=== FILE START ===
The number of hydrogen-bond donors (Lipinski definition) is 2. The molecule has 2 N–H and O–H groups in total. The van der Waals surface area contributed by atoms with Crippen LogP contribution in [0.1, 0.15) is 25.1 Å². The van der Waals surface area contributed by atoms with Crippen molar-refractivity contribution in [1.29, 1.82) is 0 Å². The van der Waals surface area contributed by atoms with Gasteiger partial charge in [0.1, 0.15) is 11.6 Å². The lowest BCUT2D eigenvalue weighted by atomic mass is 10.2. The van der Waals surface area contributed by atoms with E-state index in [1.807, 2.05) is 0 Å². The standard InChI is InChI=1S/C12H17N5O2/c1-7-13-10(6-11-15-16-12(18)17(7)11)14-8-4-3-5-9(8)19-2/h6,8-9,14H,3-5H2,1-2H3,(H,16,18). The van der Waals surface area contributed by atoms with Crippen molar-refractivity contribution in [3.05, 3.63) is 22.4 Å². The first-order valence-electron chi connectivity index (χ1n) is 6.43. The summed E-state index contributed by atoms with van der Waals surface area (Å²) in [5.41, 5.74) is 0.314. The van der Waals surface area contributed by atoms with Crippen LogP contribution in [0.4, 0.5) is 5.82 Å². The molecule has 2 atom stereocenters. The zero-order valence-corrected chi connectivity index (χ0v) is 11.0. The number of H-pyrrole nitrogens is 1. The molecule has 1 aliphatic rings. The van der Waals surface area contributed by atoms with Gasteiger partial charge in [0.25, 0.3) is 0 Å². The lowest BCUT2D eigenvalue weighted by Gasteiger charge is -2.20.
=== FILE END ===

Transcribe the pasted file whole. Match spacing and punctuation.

The number of hydrogen-bond donors (Lipinski definition) is 2. The molecule has 2 N–H and O–H groups in total. The van der Waals surface area contributed by atoms with Crippen LogP contribution in [0.1, 0.15) is 25.1 Å². The van der Waals surface area contributed by atoms with Crippen molar-refractivity contribution in [1.29, 1.82) is 0 Å². The van der Waals surface area contributed by atoms with Gasteiger partial charge in [0.1, 0.15) is 11.6 Å². The lowest BCUT2D eigenvalue weighted by atomic mass is 10.2. The van der Waals surface area contributed by atoms with E-state index in [1.807, 2.05) is 0 Å². The standard InChI is InChI=1S/C12H17N5O2/c1-7-13-10(6-11-15-16-12(18)17(7)11)14-8-4-3-5-9(8)19-2/h6,8-9,14H,3-5H2,1-2H3,(H,16,18). The van der Waals surface area contributed by atoms with Crippen molar-refractivity contribution in [3.05, 3.63) is 22.4 Å². The first-order valence-electron chi connectivity index (χ1n) is 6.43. The summed E-state index contributed by atoms with van der Waals surface area (Å²) in [5.41, 5.74) is 0.314. The van der Waals surface area contributed by atoms with Crippen LogP contribution in [0.4, 0.5) is 5.82 Å². The molecule has 2 atom stereocenters. The zero-order valence-corrected chi connectivity index (χ0v) is 11.0. The number of H-pyrrole nitrogens is 1. The molecule has 1 aliphatic rings. The van der Waals surface area contributed by atoms with Gasteiger partial charge in [0.25, 0.3) is 0 Å². The lowest BCUT2D eigenvalue weighted by Gasteiger charge is -2.20.